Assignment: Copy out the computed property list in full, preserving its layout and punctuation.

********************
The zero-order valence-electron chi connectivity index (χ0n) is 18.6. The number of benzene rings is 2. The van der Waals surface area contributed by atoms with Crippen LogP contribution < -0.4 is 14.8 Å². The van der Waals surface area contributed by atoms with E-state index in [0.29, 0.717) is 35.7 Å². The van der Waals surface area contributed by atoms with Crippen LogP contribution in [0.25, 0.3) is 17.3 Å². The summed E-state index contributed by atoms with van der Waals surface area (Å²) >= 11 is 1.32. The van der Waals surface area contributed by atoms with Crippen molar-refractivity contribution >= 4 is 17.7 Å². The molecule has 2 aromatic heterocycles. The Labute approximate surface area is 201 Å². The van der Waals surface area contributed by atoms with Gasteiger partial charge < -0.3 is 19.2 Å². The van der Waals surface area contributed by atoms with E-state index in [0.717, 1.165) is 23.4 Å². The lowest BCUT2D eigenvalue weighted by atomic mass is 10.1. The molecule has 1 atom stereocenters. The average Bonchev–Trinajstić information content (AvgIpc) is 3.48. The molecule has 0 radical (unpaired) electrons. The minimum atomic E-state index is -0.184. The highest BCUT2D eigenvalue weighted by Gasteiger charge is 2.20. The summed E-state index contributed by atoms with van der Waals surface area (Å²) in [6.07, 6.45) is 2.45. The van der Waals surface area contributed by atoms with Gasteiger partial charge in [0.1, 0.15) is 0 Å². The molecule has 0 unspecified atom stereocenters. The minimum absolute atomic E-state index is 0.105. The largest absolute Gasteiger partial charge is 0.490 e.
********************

The zero-order valence-electron chi connectivity index (χ0n) is 18.6. The number of benzene rings is 2. The van der Waals surface area contributed by atoms with Crippen LogP contribution < -0.4 is 14.8 Å². The van der Waals surface area contributed by atoms with E-state index in [0.29, 0.717) is 35.7 Å². The van der Waals surface area contributed by atoms with Crippen LogP contribution in [0.25, 0.3) is 17.3 Å². The summed E-state index contributed by atoms with van der Waals surface area (Å²) >= 11 is 1.32. The van der Waals surface area contributed by atoms with Crippen molar-refractivity contribution >= 4 is 17.7 Å². The molecule has 2 aromatic heterocycles. The Labute approximate surface area is 201 Å². The van der Waals surface area contributed by atoms with Gasteiger partial charge < -0.3 is 19.2 Å². The van der Waals surface area contributed by atoms with E-state index in [0.717, 1.165) is 23.4 Å². The lowest BCUT2D eigenvalue weighted by atomic mass is 10.1. The molecule has 1 atom stereocenters. The average Bonchev–Trinajstić information content (AvgIpc) is 3.48. The molecule has 0 radical (unpaired) electrons. The minimum atomic E-state index is -0.184. The highest BCUT2D eigenvalue weighted by Gasteiger charge is 2.20. The summed E-state index contributed by atoms with van der Waals surface area (Å²) in [6.07, 6.45) is 2.45. The van der Waals surface area contributed by atoms with Gasteiger partial charge in [0.1, 0.15) is 0 Å². The molecule has 0 unspecified atom stereocenters. The minimum absolute atomic E-state index is 0.105. The largest absolute Gasteiger partial charge is 0.490 e.